Braverman told the audience in Washington DC that a failure to control migration poses an “existential challenge” to the "political and cultural institutions of the West". “Uncontrolled immigration, inadequate integration and a misguided dogma of multiculturalism have proven a toxic combination ... with too little thought given to the impact on social cohesion."
She said research indicates that the 1951 UN refugee accord, backed by 149 states “now confers the notional right to move to another country upon at least 780 million people”, with the threshold for claiming asylum reduced over time.
Yes over 780 million people could be crossing the channel in small dinghies unless the United Nations gets to grips with the real challenges facing the British Home Office.
Chris Philp, a minister in the Home Office, explained, it''s complicated. Some people "falsely claim to be persecuted when they are not and “some people claim to be gay when they are not”. There is just no easy way of knowing.
So far the Home Office policies haven't been a roaring success. The government's "Small Boats Week" backfired when asylum seekers had to be evacuated from the Bibby Stockholm barge, when Legionella bacteria was found in residence.
The Home Office also faced legal challenges around its plans to send refugees to Rwanda.. The policy has been ruled unlawful by the High Court.
The Home Secretary has warned that unless the European Commission on Human Rights ECHR supports the Rwanda policy, the UK may withdraw from any international commission on human rights, UN or European.
So much for a low level speech in Washington. The reaction was vocal, widespread and with some authority. Priti Patel explained "I don't know what the intention was around the speech. It might just be to get attention." Quite possibly.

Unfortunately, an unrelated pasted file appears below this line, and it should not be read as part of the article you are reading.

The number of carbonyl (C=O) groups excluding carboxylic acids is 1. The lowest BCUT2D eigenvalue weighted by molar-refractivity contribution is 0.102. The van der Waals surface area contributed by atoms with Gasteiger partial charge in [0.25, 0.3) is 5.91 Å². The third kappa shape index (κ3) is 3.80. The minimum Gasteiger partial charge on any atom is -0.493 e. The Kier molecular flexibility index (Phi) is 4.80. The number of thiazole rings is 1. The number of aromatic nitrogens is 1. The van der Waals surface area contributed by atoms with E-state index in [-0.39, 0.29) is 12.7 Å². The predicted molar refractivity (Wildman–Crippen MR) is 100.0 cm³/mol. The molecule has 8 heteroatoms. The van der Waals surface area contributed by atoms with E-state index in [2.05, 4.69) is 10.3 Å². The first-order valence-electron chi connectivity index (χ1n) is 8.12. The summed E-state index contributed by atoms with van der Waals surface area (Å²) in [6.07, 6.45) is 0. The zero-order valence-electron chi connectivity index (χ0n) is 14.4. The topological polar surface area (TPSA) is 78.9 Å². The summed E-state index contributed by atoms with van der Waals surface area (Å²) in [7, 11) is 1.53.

Tensions with the Archbishop of Canterbury ...
Mrs Braverman’s approach to immigration has created tensions with the Archbishop of Canterbury The Most Reverend Justin Welby .
In November last year, the Home Secretary claimed there was an “invasion” of England by migrants crossing the Channel. Archbishop Welby condemned suggestions refugees were “invaders to be tackled and deterred” as harmful rhetoric.
This year, he branded plans to deport migrants to Rwanda to be “against the judgment of God”
Justin Welby has “reached out” to the Home Secretary, to discuss the Government’s policy on asylum seekers, but Mrs Braverman has so far failed to agree to any discussions.
UNHCR rebukes Home Secretary ...
The UN’s refugee agency has also rebuked Suella Braverman after she claimed that world leaders had failed to make wholesale reform of human rights laws because of fears of being branded “racist or illiberal”.